CASE TITLE: M/S Krishak Bharti Co-Operative Ltd.Kribhco Surat Gujarat v. Union Of India Thru G.M. Northern Eastern Railway Gorakhpur [FAFO No. – 236 of 2002]
DECIDED ON: 16.08.2023
CORAM: Hon’ble Ajay Bhanot,J
The application of Section 5 of the Limitation Act, 1963 has been affirmed by the Allahabad High Court in relation to proceedings governed by the Railway Claim Tribunal Act, 1987 and the Railway Claim Tribunal (Procedure) Rules, 1989.
Justice Ajay Bhanot, presiding over the bench, was overseeing an appeal stemming from a claim application submitted before the Railway Claim Tribunal. The application was dismissed due to non-prosecution. Following this, the claimant submitted a request for the restoration of the claim application. However, this request was rejected due to being beyond the permissible time limit.
The appellant submitted a compensation claim to the Railway Claims Tribunal’s Lucknow Bench (“Railway Tribunal”) following the demise of his son. However, due to a lack of prosecution, the claim was dismissed on 09.02.2000. Subsequently, eight months later, on 04.10.2000, the appellant lodged an application for restoration. Rule 18 of the Railway Claims Tribunal (Procedure) Rules, 1989 specifies a 30-day timeframe for submitting an application to reverse a default dismissal order. The Railway Tribunal declined the restoration application due to it being beyond the allowable time limit.
In response to the decisions made by the Railway Tribunal, the appellant initiated an appeal in the High Court.
CASE ANALYSIS AND DECISION
The court drew upon precedents from the Gujarat High Court, specifically the cases of Shyam Santaram Sali (Marathi) v. Union of India and Dharmesh Madhubhai Parmar v. Union of India. In these cases, it was established that Section 5 of the Limitation Act is applicable to proceedings governed by the Railway Claim Tribunal Act, 1987, in conjunction with the Railway Claim Tribunal (Procedure) Rules, 1989.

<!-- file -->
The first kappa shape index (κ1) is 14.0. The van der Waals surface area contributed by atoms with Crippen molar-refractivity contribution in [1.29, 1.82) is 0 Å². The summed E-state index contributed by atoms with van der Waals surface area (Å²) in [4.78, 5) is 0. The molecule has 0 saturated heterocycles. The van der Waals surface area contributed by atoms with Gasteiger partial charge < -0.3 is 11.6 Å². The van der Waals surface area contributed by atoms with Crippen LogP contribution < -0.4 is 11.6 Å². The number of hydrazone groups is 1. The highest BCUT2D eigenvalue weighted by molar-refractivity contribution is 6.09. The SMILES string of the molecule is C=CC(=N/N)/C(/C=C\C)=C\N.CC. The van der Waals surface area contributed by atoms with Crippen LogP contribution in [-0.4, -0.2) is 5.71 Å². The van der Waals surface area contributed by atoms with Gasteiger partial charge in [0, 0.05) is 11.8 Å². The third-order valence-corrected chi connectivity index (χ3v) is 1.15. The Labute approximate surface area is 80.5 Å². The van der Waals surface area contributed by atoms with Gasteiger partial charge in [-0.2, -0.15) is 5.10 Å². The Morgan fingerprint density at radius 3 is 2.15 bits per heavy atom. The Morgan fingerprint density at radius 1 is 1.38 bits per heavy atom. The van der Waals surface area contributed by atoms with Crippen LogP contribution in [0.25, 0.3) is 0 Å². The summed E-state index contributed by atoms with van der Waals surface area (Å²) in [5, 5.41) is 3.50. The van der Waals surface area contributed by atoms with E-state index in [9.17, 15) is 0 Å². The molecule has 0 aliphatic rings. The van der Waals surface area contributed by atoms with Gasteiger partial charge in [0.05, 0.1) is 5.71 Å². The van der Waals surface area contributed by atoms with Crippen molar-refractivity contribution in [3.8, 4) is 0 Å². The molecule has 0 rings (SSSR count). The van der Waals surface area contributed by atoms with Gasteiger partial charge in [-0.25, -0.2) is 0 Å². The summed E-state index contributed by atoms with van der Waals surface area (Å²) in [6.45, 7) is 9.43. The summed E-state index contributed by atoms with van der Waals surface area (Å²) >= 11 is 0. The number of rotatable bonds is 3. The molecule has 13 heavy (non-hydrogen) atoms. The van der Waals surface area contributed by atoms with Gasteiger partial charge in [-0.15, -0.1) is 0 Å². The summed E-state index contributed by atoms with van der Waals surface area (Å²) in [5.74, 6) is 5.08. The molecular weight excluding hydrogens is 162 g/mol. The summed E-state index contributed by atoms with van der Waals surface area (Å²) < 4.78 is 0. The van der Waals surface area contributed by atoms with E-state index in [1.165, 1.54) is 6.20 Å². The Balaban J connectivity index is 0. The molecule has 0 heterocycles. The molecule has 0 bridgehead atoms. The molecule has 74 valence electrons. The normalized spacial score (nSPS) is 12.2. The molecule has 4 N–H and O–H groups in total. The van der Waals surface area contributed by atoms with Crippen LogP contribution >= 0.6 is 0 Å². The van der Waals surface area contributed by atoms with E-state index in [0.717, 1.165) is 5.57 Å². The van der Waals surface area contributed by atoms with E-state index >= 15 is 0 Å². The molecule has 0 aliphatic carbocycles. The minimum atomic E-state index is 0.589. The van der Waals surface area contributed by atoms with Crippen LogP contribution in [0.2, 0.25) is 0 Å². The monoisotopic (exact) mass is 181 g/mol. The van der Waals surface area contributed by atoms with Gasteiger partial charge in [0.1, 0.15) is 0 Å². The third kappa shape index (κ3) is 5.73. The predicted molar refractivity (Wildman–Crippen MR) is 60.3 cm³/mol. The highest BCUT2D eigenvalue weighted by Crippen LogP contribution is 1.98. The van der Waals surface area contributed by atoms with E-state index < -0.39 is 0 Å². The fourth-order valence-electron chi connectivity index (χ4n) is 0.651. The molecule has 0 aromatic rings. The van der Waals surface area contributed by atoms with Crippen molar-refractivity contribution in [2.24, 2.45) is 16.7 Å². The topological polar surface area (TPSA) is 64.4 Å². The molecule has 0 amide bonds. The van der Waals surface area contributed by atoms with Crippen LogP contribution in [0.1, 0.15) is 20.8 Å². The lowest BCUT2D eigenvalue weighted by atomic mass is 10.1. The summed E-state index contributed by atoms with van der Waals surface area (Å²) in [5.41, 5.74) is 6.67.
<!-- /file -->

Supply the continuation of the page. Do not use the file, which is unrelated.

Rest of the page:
The court acknowledged that the case had been transferred from Gorakhpur to Lucknow, and due to an administrative oversight, this transfer was not communicated to the appellant. Consequently, his absence on the day of the case’s dismissal was beyond his control.
The court noted that the application for condonation of delay demonstrated a valid and sincere reason for the delay, with no intention to cause it. The court further recognized the appellant’s consistent diligence in pursuing his claim. The court emphasized that when substantive rights are at stake, the primary focus should be on ensuring justice rather than barring claimants on technical grounds.
The court held that given the presence of a valid reason for the delay, the Railway Tribunal should have granted condonation for the delay.
As a result, the court nullified the decision to reject the application for delay condonation and reinstated the case for a comprehensive review on its merits.
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Written by- Mansi Malpani